While some German makers have devoted themselves to more modern, technologically advanced shotguns, Merkel still makes traditional Teutonic over-unders, side-by-sides and drillings. But making old-school guns the old-school way costs craftsmen time, and therefore, money.
When importer Steyr Arms asked for an “entry-level” gun, the Merkel 40E was the result. It seems a sticker price of $6,995 to $10,995 is a barrier to entry for some. The 40E, at $4,595, is a Merkel without all the cosmetic work that goes into hand-finishing the stocks and hand-polishing and engraving the metal of its other guns. This is a “bird gun” in the vernacular of the southern hunters that import it. It can be used for other things, obviously, but it is the Germanic interpretation of the side-by-side game gun perfected in England, in terms of lines and features, about a century-and-a-half ago.
The test gun’s blued double triggers were remarkably crisp and consistent in pull weight. An automatic safety on the tang moves to the rear when the action is opened.
The 40E’s action is a self-cocking Anson & Deeley boxlock. Its 2.15" tall receiver is made from a steel forging (Merkel offers three frame sizes, but only 12- and 20-gauge on the 40E), and like one would expect, it is stronger than it needs to be. There are side clips on either side of the water table, providing extra strength where the chambers butt against the receiver. The receiver’s bottom is 1.53" across, while it measures 1.63" where the receiver and barrels meet.
Lockup is by an H-shaped locking block in the receiver that mates to Purdy-style double underlumps. And there is a third locking point, a 0.247"-diameter Greener crossbolt top lock.
Merkel cold-hammer-forges its own barrels in house and then rust-blues them. The 27 7⁄8" barrels have fixed chokes, and the 20 gauge was listed as “Improved” for the right barrel and “Modified” for the left. Both bores measured a slightly oversize 0.626" (20 is nominally 0.615"), with the right barrel’s choke constricting .0061"—right where improved cylinder should be. The modified barrel’s 0.011" constriction was right on the money for that choke, too. The top rib is grooved to reduce glare, tapers from 0.46" at the breech to 0.31" at the muzzle, and is topped by a single 0.15" brass near the muzzle.
The 40E’s Anson & Deeley boxlock action sports Purdy-style double underlumps and a Greener crossbolt for secure lockup.
The 40E opens via a blued top lever, and it has an automatic safely on its tang. When the gun is opened, the safety button moves to the rear, revealing an “S” on the tang, and both triggers are blocked. Ejection is selective-automatic, but the gun can be converted to extraction-only by a gunsmith. A single-selective (via a button on the blade) mechanical trigger or traditional double triggers are available, but the test gun had blued double triggers, which proved remarkably crisp and consistent in pull weight. The front trigger’s right barrel has a more open choke, while the rear trigger’s left barrel is tighter. If a bird gets up out there a ways, the hunter needs only to slide his finger back and slap the rear trigger.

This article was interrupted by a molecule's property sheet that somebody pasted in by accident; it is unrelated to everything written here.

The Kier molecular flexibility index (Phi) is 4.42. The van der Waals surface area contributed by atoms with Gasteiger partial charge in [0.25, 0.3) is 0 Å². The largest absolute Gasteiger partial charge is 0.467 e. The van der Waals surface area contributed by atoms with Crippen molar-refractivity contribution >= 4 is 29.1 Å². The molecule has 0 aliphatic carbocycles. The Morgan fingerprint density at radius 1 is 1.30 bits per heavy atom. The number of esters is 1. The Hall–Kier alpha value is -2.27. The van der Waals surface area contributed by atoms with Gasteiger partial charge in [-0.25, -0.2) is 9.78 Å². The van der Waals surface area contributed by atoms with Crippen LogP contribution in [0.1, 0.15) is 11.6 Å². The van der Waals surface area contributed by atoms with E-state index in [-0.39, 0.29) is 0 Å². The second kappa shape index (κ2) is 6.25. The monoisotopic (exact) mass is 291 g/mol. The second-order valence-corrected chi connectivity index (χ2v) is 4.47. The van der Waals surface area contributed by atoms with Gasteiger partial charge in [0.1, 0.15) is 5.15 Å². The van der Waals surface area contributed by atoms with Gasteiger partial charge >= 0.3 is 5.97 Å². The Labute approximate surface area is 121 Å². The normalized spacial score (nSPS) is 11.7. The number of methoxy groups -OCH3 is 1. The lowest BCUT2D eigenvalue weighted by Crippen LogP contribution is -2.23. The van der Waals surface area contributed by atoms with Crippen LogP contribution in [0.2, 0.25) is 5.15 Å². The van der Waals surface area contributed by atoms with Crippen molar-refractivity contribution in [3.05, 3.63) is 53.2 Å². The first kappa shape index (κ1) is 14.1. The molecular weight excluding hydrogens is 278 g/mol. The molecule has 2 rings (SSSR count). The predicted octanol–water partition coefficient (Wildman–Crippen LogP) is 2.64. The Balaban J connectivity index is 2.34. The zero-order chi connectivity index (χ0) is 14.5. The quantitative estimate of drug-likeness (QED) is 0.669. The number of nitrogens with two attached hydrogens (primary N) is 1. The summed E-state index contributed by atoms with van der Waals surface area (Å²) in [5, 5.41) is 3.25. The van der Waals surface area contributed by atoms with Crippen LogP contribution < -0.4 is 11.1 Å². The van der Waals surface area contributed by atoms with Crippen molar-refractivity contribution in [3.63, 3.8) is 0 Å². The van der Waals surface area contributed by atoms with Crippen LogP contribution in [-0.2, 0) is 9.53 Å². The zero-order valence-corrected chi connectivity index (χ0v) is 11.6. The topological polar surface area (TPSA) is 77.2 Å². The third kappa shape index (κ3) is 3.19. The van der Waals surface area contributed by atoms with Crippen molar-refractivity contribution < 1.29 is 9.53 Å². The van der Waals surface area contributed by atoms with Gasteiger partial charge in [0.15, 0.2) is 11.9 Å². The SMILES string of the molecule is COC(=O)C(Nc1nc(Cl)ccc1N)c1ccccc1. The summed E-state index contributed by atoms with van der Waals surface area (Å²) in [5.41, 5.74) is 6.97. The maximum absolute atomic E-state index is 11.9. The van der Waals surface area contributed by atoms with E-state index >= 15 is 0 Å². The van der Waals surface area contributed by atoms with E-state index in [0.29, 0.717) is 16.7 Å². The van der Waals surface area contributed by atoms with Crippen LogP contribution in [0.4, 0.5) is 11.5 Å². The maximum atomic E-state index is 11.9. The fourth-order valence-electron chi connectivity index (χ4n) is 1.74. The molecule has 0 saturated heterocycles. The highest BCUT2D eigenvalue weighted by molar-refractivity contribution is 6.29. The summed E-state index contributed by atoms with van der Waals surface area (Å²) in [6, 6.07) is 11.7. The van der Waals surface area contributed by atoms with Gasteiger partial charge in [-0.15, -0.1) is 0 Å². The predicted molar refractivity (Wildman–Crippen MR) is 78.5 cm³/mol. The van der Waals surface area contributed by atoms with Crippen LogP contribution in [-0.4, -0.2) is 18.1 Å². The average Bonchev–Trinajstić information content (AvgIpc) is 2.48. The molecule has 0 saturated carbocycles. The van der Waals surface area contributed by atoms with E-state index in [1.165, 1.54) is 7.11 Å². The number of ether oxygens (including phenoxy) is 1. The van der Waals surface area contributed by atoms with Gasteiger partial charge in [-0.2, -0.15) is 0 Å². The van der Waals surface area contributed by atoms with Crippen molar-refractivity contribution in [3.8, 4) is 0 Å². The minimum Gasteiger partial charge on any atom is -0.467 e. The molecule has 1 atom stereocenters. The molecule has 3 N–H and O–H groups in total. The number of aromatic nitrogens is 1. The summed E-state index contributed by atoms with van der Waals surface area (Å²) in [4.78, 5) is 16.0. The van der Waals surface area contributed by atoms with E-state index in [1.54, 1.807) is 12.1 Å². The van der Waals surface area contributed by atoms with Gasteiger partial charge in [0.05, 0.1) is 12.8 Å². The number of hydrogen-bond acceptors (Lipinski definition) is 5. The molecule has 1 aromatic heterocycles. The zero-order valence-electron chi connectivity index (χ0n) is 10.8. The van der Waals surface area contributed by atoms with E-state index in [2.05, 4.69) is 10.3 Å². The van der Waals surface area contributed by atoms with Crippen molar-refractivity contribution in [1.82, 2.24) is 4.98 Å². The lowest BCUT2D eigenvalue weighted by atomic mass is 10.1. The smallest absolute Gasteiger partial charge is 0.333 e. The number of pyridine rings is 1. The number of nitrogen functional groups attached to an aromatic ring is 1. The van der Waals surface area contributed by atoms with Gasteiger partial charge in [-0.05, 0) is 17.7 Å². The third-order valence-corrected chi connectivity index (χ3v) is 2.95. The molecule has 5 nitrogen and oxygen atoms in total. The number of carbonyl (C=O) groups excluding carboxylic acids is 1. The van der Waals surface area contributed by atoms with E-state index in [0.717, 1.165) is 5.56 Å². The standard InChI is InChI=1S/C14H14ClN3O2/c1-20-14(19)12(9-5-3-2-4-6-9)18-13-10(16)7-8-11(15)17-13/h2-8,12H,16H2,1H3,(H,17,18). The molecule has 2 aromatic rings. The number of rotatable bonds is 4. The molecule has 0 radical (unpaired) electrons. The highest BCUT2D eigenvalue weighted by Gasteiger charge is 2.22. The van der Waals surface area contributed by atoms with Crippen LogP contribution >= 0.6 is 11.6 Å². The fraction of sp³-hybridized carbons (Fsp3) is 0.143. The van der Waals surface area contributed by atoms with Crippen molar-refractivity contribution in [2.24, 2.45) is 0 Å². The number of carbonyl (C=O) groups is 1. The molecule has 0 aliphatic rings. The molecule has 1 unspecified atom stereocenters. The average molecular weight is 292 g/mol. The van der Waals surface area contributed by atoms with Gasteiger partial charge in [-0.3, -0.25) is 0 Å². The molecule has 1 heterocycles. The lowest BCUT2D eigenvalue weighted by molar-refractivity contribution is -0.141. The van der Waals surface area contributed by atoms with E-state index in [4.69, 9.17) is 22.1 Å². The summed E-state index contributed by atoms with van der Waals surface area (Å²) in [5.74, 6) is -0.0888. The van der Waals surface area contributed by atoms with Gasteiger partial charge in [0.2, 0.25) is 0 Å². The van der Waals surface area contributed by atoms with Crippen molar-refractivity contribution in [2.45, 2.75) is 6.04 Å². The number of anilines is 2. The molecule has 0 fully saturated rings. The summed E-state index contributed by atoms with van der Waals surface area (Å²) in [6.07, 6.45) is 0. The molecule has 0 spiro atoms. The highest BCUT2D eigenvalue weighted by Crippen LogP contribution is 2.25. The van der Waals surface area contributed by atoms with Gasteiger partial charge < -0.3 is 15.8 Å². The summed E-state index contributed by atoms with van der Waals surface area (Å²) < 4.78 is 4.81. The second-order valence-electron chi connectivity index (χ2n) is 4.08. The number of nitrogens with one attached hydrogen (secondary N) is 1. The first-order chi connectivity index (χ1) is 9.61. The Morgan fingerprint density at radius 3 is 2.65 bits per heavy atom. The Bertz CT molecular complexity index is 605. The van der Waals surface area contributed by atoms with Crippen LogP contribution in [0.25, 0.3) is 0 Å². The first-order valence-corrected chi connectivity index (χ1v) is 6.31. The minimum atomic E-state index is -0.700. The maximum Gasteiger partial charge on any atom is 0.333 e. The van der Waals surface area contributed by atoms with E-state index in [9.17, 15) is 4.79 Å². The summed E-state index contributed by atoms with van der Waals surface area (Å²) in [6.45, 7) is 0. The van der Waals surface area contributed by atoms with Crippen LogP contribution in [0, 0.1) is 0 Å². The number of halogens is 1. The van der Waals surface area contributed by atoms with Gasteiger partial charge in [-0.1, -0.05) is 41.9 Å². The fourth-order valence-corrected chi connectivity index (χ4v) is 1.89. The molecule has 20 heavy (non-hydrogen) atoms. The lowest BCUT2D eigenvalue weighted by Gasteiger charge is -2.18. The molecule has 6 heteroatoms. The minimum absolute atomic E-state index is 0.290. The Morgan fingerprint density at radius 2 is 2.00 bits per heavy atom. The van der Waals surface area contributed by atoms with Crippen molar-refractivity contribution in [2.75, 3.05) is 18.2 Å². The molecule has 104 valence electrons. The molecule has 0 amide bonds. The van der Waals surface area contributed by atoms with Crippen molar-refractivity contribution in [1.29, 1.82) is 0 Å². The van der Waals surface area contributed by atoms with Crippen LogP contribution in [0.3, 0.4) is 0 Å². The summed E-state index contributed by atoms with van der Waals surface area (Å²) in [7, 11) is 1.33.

Retention of the splinter fore-end, which has 28-l.p.i. machined checkering in a bordered point pattern, is by a steel Deeley & Edge latch inlet into its underside. There is light engraving, the screws are timed and the inletting as extremely well done. Like the fore-end iron, the long blued tang of the trigger guard was well inlet flush with the stock, and its screws are timed, too. The wood-to-metal fit was deliberately and universally proud where the stock and receiver meet.
The sample 40E has a straight-gripped, or English-style, stock (a pistol grip with a plastic grip cap is also offered), and this is another area where the price concessions come into play. Called “Grade 2” (out of five) by Merkel, it receives less personalized attention than the stocks on the company’s more extravagant models. It bears a linseed oil finish that can be easily repaired with no need to send it back to Germany if it were to be dropped on a grouse hunt. A simple black, plastic buttplate, reading “Gebr. Merkel Suhl,” tops the butt—and it is fastened by timed screws.
In lieu of hand-engraving or color-casehardening, the forged receiver is nitrided. It appears to have been left in the white, even though nitriding is a tough finish. The engraving is a laser-etched scroll pattern. It is on both the receiver sides and the underside. The top lever and trigger guard bear some laser engraving as well.
A staffer took the Model 40E to Five Star Plantation, a southern hunting venue with a rich history, on bobwhite quail over pointers. The gun was also fired on a challenging five-stand course at Five Star, as well as on several trips to northern Virginia’s Bull Run Shooting Center. In total, more than 1,200 rounds from Aguila, Browning, Federal, Fiocchi and Winchester were fired, both game and target loads, without a single malfunction. The extra strength of the action does not detract from the gun’s liveliness. It points quickly and swings solidly. It is a gun for instinctive shots but not whippy if one needs to stay on a bird. And it throws nice patterns, as can be seen from the accompanying table. The gun was patterned at 40 yds. with Browning’s new BXD Extra Distance 20-ga., 3" shotshells with 1¼ ozs. of nickel-plated No. 5 lead shot—a load designed with late season pheasants in mind, not the shooter’s shoulder at the patterning board. The RCBS AmmoMaster clocked the load at 1204 f.p.s. at 10 ft., just shy of the 1250 at the muzzle listed on the box.
In the Merkel 40E, shooters and hunters will find a gun that can stand up to a lifetime of shooting, points extremely well and has the features one needs without the ornamentation many cannot afford.